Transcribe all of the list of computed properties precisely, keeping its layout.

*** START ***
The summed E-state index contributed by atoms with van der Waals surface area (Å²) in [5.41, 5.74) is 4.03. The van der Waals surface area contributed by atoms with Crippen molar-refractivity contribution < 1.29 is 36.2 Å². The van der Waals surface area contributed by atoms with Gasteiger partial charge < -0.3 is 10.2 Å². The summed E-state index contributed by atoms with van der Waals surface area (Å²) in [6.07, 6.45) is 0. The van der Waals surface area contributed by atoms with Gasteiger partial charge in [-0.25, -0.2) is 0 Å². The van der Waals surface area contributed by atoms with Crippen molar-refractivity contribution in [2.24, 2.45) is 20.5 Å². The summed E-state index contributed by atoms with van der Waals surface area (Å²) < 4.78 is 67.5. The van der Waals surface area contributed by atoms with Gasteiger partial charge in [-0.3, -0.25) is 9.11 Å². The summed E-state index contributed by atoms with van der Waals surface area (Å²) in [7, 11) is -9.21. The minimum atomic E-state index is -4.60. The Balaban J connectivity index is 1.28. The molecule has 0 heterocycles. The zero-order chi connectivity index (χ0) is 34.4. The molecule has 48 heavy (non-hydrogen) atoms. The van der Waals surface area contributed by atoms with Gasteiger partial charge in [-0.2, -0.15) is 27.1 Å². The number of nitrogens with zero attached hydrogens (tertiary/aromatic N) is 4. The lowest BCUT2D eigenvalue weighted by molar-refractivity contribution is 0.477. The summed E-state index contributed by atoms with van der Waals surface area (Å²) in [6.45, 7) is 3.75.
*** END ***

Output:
The summed E-state index contributed by atoms with van der Waals surface area (Å²) in [5.41, 5.74) is 4.03. The van der Waals surface area contributed by atoms with Crippen molar-refractivity contribution < 1.29 is 36.2 Å². The van der Waals surface area contributed by atoms with Gasteiger partial charge < -0.3 is 10.2 Å². The summed E-state index contributed by atoms with van der Waals surface area (Å²) in [6.07, 6.45) is 0. The van der Waals surface area contributed by atoms with Gasteiger partial charge in [-0.25, -0.2) is 0 Å². The van der Waals surface area contributed by atoms with Crippen molar-refractivity contribution in [2.24, 2.45) is 20.5 Å². The summed E-state index contributed by atoms with van der Waals surface area (Å²) < 4.78 is 67.5. The van der Waals surface area contributed by atoms with Gasteiger partial charge in [-0.3, -0.25) is 9.11 Å². The summed E-state index contributed by atoms with van der Waals surface area (Å²) in [7, 11) is -9.21. The minimum atomic E-state index is -4.60. The Balaban J connectivity index is 1.28. The molecule has 0 heterocycles. The zero-order chi connectivity index (χ0) is 34.4. The molecule has 48 heavy (non-hydrogen) atoms. The van der Waals surface area contributed by atoms with Gasteiger partial charge in [-0.2, -0.15) is 27.1 Å². The number of nitrogens with zero attached hydrogens (tertiary/aromatic N) is 4. The lowest BCUT2D eigenvalue weighted by molar-refractivity contribution is 0.477. The summed E-state index contributed by atoms with van der Waals surface area (Å²) in [6.45, 7) is 3.75.